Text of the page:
I recently stumbled across a blog called The Confluence by Riverdaughter. It makes some seemingly well-supported claims that HClinton openly said SS was NOT in crisis where Obama claimed it WAS, that she favored a kind of latter-day HOLC for mortgagee-relief, etc. The blog also notes that the Gang Bankers’ massive funding support of Obama as against HClinton would seem to indicate that they expected more favorable class-privilege treatment from a President Obama than from a President HClinton. The support Obama as-against-HClinton got from privileged Inner-Party filth like Reid and Nancy “Impeachment is off the table” Pelosi also makes me wonder just how totally similar to Obama she really would have been. Clearly Reid and Pelosi were afraid to take that chance. I am beginning to wonder just how much upper-class-privilege sentiment she really shared with her Free-Trade-loving economic-treason-committing husband.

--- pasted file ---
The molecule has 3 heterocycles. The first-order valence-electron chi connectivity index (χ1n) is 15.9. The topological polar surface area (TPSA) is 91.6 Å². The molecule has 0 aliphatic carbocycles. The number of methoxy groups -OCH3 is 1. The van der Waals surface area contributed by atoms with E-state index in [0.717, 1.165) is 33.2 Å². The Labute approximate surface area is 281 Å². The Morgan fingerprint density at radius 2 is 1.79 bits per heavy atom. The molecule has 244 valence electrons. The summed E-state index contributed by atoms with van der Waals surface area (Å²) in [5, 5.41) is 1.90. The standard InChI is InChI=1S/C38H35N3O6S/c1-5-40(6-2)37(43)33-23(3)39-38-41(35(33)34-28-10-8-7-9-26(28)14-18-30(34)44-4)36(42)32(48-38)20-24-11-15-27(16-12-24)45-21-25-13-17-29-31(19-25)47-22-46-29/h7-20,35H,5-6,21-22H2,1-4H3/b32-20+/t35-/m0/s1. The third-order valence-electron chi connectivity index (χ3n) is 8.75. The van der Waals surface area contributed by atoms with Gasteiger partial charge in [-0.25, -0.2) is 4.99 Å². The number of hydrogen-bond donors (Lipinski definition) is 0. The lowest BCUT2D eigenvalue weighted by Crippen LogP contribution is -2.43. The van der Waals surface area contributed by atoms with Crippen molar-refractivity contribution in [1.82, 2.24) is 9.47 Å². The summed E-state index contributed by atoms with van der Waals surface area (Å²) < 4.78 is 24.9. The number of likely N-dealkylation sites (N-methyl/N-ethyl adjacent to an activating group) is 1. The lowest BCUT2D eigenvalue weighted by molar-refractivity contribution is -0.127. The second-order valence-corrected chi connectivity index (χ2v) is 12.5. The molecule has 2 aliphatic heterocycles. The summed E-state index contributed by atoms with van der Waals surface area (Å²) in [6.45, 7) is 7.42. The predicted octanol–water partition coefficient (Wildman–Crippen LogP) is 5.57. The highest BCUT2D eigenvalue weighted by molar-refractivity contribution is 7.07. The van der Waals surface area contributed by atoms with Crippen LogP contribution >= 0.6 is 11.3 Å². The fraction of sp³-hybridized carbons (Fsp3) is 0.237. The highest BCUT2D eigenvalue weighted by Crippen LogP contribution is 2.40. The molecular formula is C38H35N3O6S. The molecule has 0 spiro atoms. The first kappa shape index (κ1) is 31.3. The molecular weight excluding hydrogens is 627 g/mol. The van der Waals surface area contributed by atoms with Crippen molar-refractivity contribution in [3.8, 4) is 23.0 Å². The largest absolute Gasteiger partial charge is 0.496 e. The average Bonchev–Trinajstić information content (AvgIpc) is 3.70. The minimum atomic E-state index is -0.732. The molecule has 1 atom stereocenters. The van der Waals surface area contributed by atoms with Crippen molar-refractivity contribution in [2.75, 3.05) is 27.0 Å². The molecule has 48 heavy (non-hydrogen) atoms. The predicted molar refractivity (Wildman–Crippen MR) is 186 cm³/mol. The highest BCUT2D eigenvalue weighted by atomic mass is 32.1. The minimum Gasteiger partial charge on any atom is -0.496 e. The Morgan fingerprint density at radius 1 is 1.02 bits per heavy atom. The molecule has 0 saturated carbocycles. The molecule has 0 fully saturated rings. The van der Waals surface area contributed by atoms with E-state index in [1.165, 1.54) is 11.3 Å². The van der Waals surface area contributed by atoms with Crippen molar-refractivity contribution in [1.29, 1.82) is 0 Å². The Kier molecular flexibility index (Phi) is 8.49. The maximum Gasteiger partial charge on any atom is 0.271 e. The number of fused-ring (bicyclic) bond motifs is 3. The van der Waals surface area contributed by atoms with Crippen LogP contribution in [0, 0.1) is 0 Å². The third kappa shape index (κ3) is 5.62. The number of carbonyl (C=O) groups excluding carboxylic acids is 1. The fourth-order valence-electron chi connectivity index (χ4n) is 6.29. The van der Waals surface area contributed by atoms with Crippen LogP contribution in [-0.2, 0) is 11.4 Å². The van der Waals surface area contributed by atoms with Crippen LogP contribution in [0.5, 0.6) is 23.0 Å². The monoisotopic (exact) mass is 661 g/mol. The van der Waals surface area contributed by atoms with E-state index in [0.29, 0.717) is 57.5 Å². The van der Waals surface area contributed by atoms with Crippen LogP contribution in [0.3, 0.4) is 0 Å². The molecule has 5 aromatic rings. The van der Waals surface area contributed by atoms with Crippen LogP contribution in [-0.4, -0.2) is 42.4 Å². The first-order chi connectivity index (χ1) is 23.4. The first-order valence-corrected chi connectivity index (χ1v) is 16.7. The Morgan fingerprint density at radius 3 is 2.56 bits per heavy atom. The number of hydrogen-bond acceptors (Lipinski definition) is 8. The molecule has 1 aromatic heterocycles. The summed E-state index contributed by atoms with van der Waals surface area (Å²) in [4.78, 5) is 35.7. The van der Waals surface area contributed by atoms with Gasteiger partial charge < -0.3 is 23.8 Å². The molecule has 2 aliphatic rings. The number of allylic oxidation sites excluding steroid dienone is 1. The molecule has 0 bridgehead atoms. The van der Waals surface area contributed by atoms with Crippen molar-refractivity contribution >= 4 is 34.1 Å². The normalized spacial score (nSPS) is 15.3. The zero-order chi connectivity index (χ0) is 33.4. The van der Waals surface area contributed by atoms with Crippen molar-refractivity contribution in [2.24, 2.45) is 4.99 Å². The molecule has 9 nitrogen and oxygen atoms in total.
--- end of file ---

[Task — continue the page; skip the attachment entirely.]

I think an emergency Candidate Transplant is an experiment which deserves to be run and I hope the DParty performs it. I certainly won’t be voting for a ticket with Obama anywhere on it . . . even if that means Romney winning.

  8. Middle Seaman

    The constant attacks by Stoller on Frank and Bill Clinton are par for the course for Democratic hate mongers. In this post, all one sees is Frank disagreeing with Sherman. I guess that’s a vicious attack. Disagreement even vehement is an important and necessary part of any open discourse. People having problems with that can always try and stage a coup.